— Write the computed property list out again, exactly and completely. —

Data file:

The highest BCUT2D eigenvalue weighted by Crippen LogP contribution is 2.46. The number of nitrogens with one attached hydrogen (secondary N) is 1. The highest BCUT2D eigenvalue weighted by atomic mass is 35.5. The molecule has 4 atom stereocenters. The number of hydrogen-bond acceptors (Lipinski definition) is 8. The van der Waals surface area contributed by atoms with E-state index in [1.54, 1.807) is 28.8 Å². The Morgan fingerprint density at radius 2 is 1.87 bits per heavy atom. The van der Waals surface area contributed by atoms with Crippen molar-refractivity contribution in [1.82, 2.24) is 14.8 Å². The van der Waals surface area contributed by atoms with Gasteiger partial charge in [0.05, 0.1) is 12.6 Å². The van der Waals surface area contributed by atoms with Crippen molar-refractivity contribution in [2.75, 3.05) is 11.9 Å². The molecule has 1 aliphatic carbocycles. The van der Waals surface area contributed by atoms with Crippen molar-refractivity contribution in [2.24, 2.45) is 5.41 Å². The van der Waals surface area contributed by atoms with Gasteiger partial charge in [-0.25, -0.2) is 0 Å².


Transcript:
The highest BCUT2D eigenvalue weighted by Crippen LogP contribution is 2.46. The number of nitrogens with one attached hydrogen (secondary N) is 1. The highest BCUT2D eigenvalue weighted by atomic mass is 35.5. The molecule has 4 atom stereocenters. The number of hydrogen-bond acceptors (Lipinski definition) is 8. The van der Waals surface area contributed by atoms with E-state index in [1.54, 1.807) is 28.8 Å². The Morgan fingerprint density at radius 2 is 1.87 bits per heavy atom. The van der Waals surface area contributed by atoms with Crippen molar-refractivity contribution in [1.82, 2.24) is 14.8 Å². The van der Waals surface area contributed by atoms with Gasteiger partial charge in [0.05, 0.1) is 12.6 Å². The van der Waals surface area contributed by atoms with Crippen molar-refractivity contribution in [2.75, 3.05) is 11.9 Å². The molecule has 1 aliphatic carbocycles. The van der Waals surface area contributed by atoms with Crippen molar-refractivity contribution in [2.24, 2.45) is 5.41 Å². The van der Waals surface area contributed by atoms with Gasteiger partial charge in [-0.25, -0.2) is 0 Å².